As parents, we know the importance of watching our budgets to make sure our family's financial needs are met. But I also know parents of highly sensitive children are considering more than just money when it comes to raising their child.
You're watching the minutes tick by while your child continues to meltdown, knowing you will be late for work again. You're seeing the pile of clothes laying in their closest because they “just don't feel right” to your kiddo. You know how much energy you lose every time another meltdown starts.
But do you ever consider what this is costing your highly sensitive child?
Today, I'm discussing three different costs that you probably haven't considered when it comes to raising a highly sensitive child.
When your highly sensitive child is melting down once or twice a day, you already know the hours that are being lost. But what about the EXPERIENCES that are being lost? I'm not talking about cancelling a trip to the pool, missing soccer practice or having to leave a birthday party early. I'm also talking about the time your child is internalizing the big emotions that come before and after a meltdown. What experiences are they missing the hour leading up to a meltdown as they try to shut down their frustrations? What experiences are they missing the hour after the meltdown while they keep feeling the shame from allowing their big feelings to explode? So while they may be putting on a brave face so they can rejoin the birthday party, try to imagine all of the thoughts running through their head at that moment that won't allow them to fully enjoy themselves.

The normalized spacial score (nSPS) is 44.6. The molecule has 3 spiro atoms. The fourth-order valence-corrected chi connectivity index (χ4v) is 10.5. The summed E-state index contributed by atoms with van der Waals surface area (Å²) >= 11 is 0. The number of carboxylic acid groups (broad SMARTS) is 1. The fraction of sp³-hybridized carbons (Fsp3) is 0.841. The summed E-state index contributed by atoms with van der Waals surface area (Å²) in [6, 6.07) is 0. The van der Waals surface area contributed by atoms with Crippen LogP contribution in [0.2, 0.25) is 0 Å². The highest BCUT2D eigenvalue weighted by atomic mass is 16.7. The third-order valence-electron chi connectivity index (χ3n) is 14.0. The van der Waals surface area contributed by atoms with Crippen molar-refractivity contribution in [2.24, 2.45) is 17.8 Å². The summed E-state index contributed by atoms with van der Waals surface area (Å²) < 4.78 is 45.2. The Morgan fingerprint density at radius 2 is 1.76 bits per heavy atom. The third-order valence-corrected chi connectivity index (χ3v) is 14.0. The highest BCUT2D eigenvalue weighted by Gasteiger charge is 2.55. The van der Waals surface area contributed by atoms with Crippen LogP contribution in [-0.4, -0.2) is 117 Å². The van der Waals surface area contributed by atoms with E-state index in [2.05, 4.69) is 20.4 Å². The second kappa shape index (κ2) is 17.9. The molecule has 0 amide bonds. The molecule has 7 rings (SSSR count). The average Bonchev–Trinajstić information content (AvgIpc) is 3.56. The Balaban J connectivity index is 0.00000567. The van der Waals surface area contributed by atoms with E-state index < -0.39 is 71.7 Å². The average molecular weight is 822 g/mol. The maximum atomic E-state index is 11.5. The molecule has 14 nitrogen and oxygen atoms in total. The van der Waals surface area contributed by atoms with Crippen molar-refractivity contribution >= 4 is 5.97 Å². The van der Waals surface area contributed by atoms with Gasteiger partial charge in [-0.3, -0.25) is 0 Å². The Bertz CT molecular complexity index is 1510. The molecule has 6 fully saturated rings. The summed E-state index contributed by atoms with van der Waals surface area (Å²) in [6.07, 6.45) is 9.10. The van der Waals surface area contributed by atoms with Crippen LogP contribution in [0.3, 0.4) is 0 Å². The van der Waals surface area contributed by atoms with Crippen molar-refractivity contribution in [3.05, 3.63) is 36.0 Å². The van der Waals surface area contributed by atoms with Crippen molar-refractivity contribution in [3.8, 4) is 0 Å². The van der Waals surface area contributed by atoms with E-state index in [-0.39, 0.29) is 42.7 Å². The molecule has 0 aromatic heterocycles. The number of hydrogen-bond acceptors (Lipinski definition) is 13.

When your HSC is dealing with chronic stress from meltdown, shame of their big feelings, and anxiety from the triggers; their bodies are not able to develop properly. We all know the toll stress takes on our bodies as adults; imagine what it is doing to your little one who’s not even fully grown yet. Also, think about the emotional milestones your child is missing when they are dealing with daily meltdowns. When they can't manage their big emotions. When they start to feel that nothing will turn out right. That's your child starting to lose a sense of hope and happiness not just in themselves, but also in the world around them.
When your child hits fifth grade, their peers' opinions become more important to your child than your own. When a child is younger, parents are the biggest influence on their life. During those few years, you have the power to influence the way your child is able to handle their highly sensitive traits. If you, as the parent, decide to wait to see how things turn out, you are missing your best window of opportunity. Then once you do decide it's time to make a change, when your child is an adolescent, then you'll also be dealing with the frustration of trying to get your child to listen to you over their friends.
Raising a highly sensitive child doesn't mean that you and your family have to give up enjoying life. But the key to turning things around for your family, has to start with you. If you're ready to create a more joyful, less costing, life for your family, click HERE to book a call today!